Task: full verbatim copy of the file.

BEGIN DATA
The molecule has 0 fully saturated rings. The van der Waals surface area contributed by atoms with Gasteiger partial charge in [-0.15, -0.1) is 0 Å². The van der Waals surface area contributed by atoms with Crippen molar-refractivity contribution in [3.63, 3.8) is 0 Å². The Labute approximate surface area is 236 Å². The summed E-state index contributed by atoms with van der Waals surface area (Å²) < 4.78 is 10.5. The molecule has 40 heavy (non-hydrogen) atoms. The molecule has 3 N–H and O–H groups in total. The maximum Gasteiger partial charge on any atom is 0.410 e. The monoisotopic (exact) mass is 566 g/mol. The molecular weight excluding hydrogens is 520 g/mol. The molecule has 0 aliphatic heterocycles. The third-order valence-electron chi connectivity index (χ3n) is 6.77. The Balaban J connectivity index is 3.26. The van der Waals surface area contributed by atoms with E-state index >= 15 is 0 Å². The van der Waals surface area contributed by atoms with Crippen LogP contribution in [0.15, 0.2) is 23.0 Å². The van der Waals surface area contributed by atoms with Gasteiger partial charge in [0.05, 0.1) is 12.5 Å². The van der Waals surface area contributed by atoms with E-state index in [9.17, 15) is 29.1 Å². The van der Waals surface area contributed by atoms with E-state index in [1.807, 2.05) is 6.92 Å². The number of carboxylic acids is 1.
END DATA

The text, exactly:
The molecule has 0 fully saturated rings. The van der Waals surface area contributed by atoms with Gasteiger partial charge in [-0.15, -0.1) is 0 Å². The van der Waals surface area contributed by atoms with Crippen molar-refractivity contribution in [3.63, 3.8) is 0 Å². The Labute approximate surface area is 236 Å². The summed E-state index contributed by atoms with van der Waals surface area (Å²) < 4.78 is 10.5. The molecule has 40 heavy (non-hydrogen) atoms. The molecule has 3 N–H and O–H groups in total. The maximum Gasteiger partial charge on any atom is 0.410 e. The monoisotopic (exact) mass is 566 g/mol. The molecular weight excluding hydrogens is 520 g/mol. The molecule has 0 aliphatic heterocycles. The third-order valence-electron chi connectivity index (χ3n) is 6.77. The Balaban J connectivity index is 3.26. The van der Waals surface area contributed by atoms with E-state index >= 15 is 0 Å². The van der Waals surface area contributed by atoms with Crippen LogP contribution in [0.15, 0.2) is 23.0 Å². The van der Waals surface area contributed by atoms with Gasteiger partial charge in [0.05, 0.1) is 12.5 Å². The van der Waals surface area contributed by atoms with E-state index in [9.17, 15) is 29.1 Å². The van der Waals surface area contributed by atoms with E-state index in [1.807, 2.05) is 6.92 Å². The number of carboxylic acids is 1.